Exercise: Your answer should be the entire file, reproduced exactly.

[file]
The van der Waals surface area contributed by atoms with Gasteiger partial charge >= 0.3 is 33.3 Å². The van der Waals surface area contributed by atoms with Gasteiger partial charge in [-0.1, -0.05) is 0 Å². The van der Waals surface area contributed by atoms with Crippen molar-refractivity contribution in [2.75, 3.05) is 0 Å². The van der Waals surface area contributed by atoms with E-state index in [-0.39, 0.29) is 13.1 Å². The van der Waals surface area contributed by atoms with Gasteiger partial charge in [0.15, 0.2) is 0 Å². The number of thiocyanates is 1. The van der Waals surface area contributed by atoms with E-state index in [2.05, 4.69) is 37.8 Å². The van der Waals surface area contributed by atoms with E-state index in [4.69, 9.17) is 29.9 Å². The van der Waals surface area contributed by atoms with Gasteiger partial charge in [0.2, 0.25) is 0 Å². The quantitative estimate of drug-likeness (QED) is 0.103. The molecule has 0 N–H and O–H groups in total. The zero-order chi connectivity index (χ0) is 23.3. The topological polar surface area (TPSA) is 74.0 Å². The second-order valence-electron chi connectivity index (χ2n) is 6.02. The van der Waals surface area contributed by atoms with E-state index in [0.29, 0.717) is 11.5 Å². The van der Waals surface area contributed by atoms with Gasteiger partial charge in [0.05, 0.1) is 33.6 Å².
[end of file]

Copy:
The van der Waals surface area contributed by atoms with Gasteiger partial charge >= 0.3 is 33.3 Å². The van der Waals surface area contributed by atoms with Gasteiger partial charge in [-0.1, -0.05) is 0 Å². The van der Waals surface area contributed by atoms with Crippen molar-refractivity contribution in [2.75, 3.05) is 0 Å². The van der Waals surface area contributed by atoms with E-state index in [-0.39, 0.29) is 13.1 Å². The van der Waals surface area contributed by atoms with Gasteiger partial charge in [0.15, 0.2) is 0 Å². The number of thiocyanates is 1. The van der Waals surface area contributed by atoms with E-state index in [2.05, 4.69) is 37.8 Å². The van der Waals surface area contributed by atoms with E-state index in [4.69, 9.17) is 29.9 Å². The van der Waals surface area contributed by atoms with Gasteiger partial charge in [0.2, 0.25) is 0 Å². The quantitative estimate of drug-likeness (QED) is 0.103. The molecule has 0 N–H and O–H groups in total. The zero-order chi connectivity index (χ0) is 23.3. The topological polar surface area (TPSA) is 74.0 Å². The second-order valence-electron chi connectivity index (χ2n) is 6.02. The van der Waals surface area contributed by atoms with E-state index in [0.29, 0.717) is 11.5 Å². The van der Waals surface area contributed by atoms with Gasteiger partial charge in [0.05, 0.1) is 33.6 Å².